Visa is shifting the EMV liability to AFD merchants to upgrade their pumps to EMV readers that will reduce counterfeit fraud that comes with card skimming.

How Will Merchants Be Affected By This Change?

The EMV liability shift will affect merchants in the following ways:

  • For merchants to upgrade their automatic fuel dispensers, they will incur the cost of getting EMV readers and labor costs of doing the upgrade.
  • Those merchants who don't upgrade their pumps will be liable for chargebacks and chargeback fees of fraudulent transactions carried out with counterfeit cards on their pumps.

What Are The Benefits Of The EMV Liability Shift To Merchants?

The main benefit that AFD merchants who upgrade their terminals with EMV readers will be that they will not be held liable for counterfeit fraud. Moreover, since EMV technology is safer, merchants will see a reduction in other fraudulent transactions, such as those involving lost or stolen cards.

What Challenges Are AFD Merchants Facing as They Migrate to EMV?

Even with AFD merchants understanding the risk of card skimming and counterfeit fraud that comes with their magnetic stripe readers, they face the following challenges to migrating to EMV:

  • The high cost of upgrading because fuel pumps have integrated payment systems, and some merchants have to replace entire pumps.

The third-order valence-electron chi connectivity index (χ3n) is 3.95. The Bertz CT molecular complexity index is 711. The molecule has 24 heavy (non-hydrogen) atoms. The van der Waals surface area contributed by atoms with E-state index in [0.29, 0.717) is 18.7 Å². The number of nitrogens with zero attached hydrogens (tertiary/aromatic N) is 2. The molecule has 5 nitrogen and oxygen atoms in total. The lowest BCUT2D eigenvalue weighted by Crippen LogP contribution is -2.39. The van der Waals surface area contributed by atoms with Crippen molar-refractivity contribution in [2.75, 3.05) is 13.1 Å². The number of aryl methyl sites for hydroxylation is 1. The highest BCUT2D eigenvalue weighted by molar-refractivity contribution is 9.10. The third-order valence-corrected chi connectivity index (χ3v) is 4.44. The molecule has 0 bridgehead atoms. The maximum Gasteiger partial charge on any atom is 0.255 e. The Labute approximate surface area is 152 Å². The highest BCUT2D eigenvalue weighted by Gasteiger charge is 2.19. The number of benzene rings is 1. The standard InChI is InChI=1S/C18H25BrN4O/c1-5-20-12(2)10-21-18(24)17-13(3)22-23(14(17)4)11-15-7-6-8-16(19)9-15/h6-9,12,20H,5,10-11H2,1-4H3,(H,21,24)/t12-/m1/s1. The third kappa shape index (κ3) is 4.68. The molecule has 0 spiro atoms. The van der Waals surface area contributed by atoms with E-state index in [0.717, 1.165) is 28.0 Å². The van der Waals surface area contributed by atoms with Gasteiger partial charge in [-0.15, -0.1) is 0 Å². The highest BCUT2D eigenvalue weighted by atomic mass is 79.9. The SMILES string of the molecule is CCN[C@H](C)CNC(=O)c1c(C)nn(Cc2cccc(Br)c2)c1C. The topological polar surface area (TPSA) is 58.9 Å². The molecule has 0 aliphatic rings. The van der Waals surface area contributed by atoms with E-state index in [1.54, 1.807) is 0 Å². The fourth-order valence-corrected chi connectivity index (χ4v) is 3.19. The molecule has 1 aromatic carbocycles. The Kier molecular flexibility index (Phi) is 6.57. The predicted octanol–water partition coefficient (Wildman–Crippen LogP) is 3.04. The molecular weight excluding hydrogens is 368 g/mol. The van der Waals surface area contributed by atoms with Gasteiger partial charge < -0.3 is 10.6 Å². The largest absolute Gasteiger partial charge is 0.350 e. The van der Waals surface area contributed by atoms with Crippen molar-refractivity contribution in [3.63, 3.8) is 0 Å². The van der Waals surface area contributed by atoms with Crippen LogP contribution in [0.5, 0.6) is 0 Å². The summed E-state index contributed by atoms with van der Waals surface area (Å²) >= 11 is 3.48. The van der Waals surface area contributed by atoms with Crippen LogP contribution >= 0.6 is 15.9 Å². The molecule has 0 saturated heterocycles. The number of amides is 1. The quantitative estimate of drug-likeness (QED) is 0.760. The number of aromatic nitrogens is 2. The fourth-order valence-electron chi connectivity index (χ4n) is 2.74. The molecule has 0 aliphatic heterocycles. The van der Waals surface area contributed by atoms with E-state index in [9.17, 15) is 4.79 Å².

• Upgrading can require heavy construction and environmental permits, making it even more expensive and time-consuming.
  • There is an insufficient supply of EMV software and hardware that is compliant with regulations.

How Has Covid-19 Changed The EMV Liability Shift Adoption Timeline?

When Visa first introduced this liability shift, the adoption date was set for October 1, 2017. However, AFD merchants were facing challenges with the EMV migration, which are mentioned above, the adoption date was moved to October 1, 2020.

With the COVID-19 pandemic and the unpredictable challenges that it has brought to economies and the payments space, Visa has extended the adoption date for the EMV liability shift to April 2021.

What Can Non-EMV Compliant AFD Merchants Do To Reduce Counterfeit Fraud As They Take Steps To Migrate?

Seeing as AFD merchants need significant time and financial investments to be EMV compliant, here are some fraud tools that you can use to reduce fraud before you migrate:

  • Address Verification Service (AVS): this service requires customers to key in the ZIP codes that correspond with their credit card billing address. If the ZIP code provided does not match the one on file, it indicates a high risk of fraud.
  • Visa Transaction Advisor (VTA): this tool uses Visa's wide range of transaction data to carry out a real-time risk analysis. If an AFD transaction is assessed to be high risk, the customer is prompted to go inside to complete the transaction.
  • Velocity checking: this checks the number of transactions done by a visa card. If a card has carried out more than two AFD transactions within 24 hours, the customer is prompted to complete it in-store during the third transaction.

The Take-Away

The adoption of EMV technology is a worthwhile investment as it will help AFD merchants reduce fraud and secure the entire payments environment.